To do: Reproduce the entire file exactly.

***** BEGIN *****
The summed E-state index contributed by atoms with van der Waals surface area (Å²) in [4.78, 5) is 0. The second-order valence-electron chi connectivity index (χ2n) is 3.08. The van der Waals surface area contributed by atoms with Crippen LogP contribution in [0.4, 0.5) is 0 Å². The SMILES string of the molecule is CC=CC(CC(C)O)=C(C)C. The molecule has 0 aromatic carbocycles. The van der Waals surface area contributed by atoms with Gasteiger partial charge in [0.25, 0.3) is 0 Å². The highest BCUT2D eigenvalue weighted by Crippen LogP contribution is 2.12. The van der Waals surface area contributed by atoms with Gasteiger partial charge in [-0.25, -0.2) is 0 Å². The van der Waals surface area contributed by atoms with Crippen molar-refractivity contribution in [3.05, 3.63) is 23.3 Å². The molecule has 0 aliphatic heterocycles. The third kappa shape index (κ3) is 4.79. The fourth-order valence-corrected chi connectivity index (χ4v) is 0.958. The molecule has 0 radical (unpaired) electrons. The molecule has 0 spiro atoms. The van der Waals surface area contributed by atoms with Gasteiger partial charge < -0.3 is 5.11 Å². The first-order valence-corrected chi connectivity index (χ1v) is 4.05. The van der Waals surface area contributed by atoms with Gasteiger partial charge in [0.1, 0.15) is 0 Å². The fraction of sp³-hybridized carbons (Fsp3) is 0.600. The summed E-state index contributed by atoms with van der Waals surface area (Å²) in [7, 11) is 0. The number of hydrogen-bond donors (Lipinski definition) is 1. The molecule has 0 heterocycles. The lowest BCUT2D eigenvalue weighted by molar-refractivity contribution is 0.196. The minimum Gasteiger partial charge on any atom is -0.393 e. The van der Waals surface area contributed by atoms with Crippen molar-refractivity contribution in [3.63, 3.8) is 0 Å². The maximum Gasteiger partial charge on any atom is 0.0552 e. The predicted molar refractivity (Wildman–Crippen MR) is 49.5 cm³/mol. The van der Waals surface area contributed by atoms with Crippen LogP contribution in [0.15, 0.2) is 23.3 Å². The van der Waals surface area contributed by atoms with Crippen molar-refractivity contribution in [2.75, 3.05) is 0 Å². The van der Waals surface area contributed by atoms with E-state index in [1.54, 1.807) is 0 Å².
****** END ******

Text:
The summed E-state index contributed by atoms with van der Waals surface area (Å²) in [4.78, 5) is 0. The second-order valence-electron chi connectivity index (χ2n) is 3.08. The van der Waals surface area contributed by atoms with Crippen LogP contribution in [0.4, 0.5) is 0 Å². The SMILES string of the molecule is CC=CC(CC(C)O)=C(C)C. The molecule has 0 aromatic carbocycles. The van der Waals surface area contributed by atoms with Gasteiger partial charge in [0.25, 0.3) is 0 Å². The highest BCUT2D eigenvalue weighted by Crippen LogP contribution is 2.12. The van der Waals surface area contributed by atoms with Gasteiger partial charge in [-0.25, -0.2) is 0 Å². The van der Waals surface area contributed by atoms with Crippen molar-refractivity contribution in [3.05, 3.63) is 23.3 Å². The molecule has 0 aliphatic heterocycles. The third kappa shape index (κ3) is 4.79. The fourth-order valence-corrected chi connectivity index (χ4v) is 0.958. The molecule has 0 radical (unpaired) electrons. The molecule has 0 spiro atoms. The van der Waals surface area contributed by atoms with Gasteiger partial charge < -0.3 is 5.11 Å². The first-order valence-corrected chi connectivity index (χ1v) is 4.05. The van der Waals surface area contributed by atoms with Gasteiger partial charge in [0.1, 0.15) is 0 Å². The fraction of sp³-hybridized carbons (Fsp3) is 0.600. The summed E-state index contributed by atoms with van der Waals surface area (Å²) in [7, 11) is 0. The number of hydrogen-bond donors (Lipinski definition) is 1. The molecule has 0 heterocycles. The lowest BCUT2D eigenvalue weighted by molar-refractivity contribution is 0.196. The minimum Gasteiger partial charge on any atom is -0.393 e. The van der Waals surface area contributed by atoms with Crippen molar-refractivity contribution in [3.63, 3.8) is 0 Å². The maximum Gasteiger partial charge on any atom is 0.0552 e. The predicted molar refractivity (Wildman–Crippen MR) is 49.5 cm³/mol. The van der Waals surface area contributed by atoms with Crippen LogP contribution in [0.15, 0.2) is 23.3 Å². The van der Waals surface area contributed by atoms with Crippen molar-refractivity contribution in [2.75, 3.05) is 0 Å². The van der Waals surface area contributed by atoms with E-state index in [1.54, 1.807) is 0 Å².